On an unknown date, time, and location, a Piper PA-28R-200, N2882R, operated by Regional Airline Academy Flight Schools, was substantially damaged during an unknown flight operation. The weather is unknown at the time of the accident, and it is unknown if a flight plan was filed. The pilot, and if passengers were on board during the accident, is unknown. It is presumed that there were no injuries.

The Federal Aviation Administration (FAA) became aware of structural damage to the airplane during a ramp inspection on July 7, 2005, and notified the National Transportation Safety Board at that time. The left wing's false spar separated just aft of the left main landing gear. Additionally, the left wing support ribs were cracked and there were displaced rivets on top surface skin. The airplane's last annual inspection was performed on February 09, 2005, about 22 flight hours prior to the damage being discovered. Numerous pilots flew the airplane during that duration, none of which reported an event that would result in damage to the airplane.

During a telephone conversation with a Safety Board investigator, the operator stated that he does not know when, where, or who damaged the aircraft. The last flight in the airplane was conducted by a certified flight instructor (CFI) and pilot undergoing commercial instruction on March 11, 2005, about 1300 mountain standard time.

According to the CFI of the last flight, the student conducted a preflight inspection of the airplane prior to the commercial pilot training flight at Williams Gateway Airport, Phoenix, Arizona. Following takeoff on runway 30L, the student raised the landing gear lever and turned east onto a right crosswind. After retraction, the landing gear transition light remained illuminated. The CFI decided to stay in the traffic pattern and return to the airport for a full stop landing. He manipulated the landing gear lever to the down position and all three landing gear cockpit lights illuminated green, in indication they were extended. The CFI made a precautionary landing without mishap. After the flight he reported the discrepancy with the landing gear transition light and deferred the problem to the maintenance facility.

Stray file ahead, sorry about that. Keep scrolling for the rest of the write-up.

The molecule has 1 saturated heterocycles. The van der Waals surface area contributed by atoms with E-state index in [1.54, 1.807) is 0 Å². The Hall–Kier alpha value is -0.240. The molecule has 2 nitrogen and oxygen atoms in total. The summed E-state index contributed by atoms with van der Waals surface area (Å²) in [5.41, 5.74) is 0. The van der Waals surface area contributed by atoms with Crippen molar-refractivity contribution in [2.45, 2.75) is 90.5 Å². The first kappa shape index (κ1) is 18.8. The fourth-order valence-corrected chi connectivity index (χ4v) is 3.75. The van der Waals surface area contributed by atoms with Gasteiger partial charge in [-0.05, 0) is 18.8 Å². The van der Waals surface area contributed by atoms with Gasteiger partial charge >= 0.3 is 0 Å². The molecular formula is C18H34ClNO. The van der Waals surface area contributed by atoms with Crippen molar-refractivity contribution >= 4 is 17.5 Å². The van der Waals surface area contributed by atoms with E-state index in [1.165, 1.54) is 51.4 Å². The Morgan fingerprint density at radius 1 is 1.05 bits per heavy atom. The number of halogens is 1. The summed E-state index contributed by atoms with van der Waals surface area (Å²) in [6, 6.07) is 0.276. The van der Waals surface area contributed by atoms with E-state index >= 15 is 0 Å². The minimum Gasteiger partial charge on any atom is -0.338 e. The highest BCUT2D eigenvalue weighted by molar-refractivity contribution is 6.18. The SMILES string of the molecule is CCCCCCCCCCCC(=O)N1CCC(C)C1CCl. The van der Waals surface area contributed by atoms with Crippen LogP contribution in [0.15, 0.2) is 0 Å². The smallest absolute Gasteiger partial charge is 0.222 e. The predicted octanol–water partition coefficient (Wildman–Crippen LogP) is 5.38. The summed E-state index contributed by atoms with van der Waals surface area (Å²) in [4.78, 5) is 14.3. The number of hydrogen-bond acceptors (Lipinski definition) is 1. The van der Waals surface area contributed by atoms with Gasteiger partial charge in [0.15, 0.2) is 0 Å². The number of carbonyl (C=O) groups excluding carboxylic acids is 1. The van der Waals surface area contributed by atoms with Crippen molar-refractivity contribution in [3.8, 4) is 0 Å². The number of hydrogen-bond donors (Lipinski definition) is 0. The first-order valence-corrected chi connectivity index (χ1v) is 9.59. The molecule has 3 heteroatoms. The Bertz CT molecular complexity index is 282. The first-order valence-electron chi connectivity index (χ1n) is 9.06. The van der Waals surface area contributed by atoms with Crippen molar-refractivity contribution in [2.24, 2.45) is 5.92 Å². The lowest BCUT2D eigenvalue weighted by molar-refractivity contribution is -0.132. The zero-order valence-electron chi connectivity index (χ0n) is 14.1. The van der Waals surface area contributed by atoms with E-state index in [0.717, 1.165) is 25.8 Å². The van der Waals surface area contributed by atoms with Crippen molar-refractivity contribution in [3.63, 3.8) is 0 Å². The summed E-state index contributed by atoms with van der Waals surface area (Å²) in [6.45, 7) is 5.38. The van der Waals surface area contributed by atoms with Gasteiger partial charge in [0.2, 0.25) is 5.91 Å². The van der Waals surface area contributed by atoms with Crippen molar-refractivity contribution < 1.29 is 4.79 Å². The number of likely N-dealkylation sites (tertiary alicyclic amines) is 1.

The CFI further stated that he had experienced a similar transition light problem in the accident airplane on two previous flights. He added that several days after his last flight, a mechanic working for Regional Airline Academy Flight Schools showed him damage that the airplane sustained. He observed popped rivets on the upper wing surfaces and other wing surface deformation.

The date, time, and location utilized for this accident is referenced from the last flight for computer entry purposes only. A determination was not made regarding the identity of the pilot(s) that caused the damage to the training airplane.

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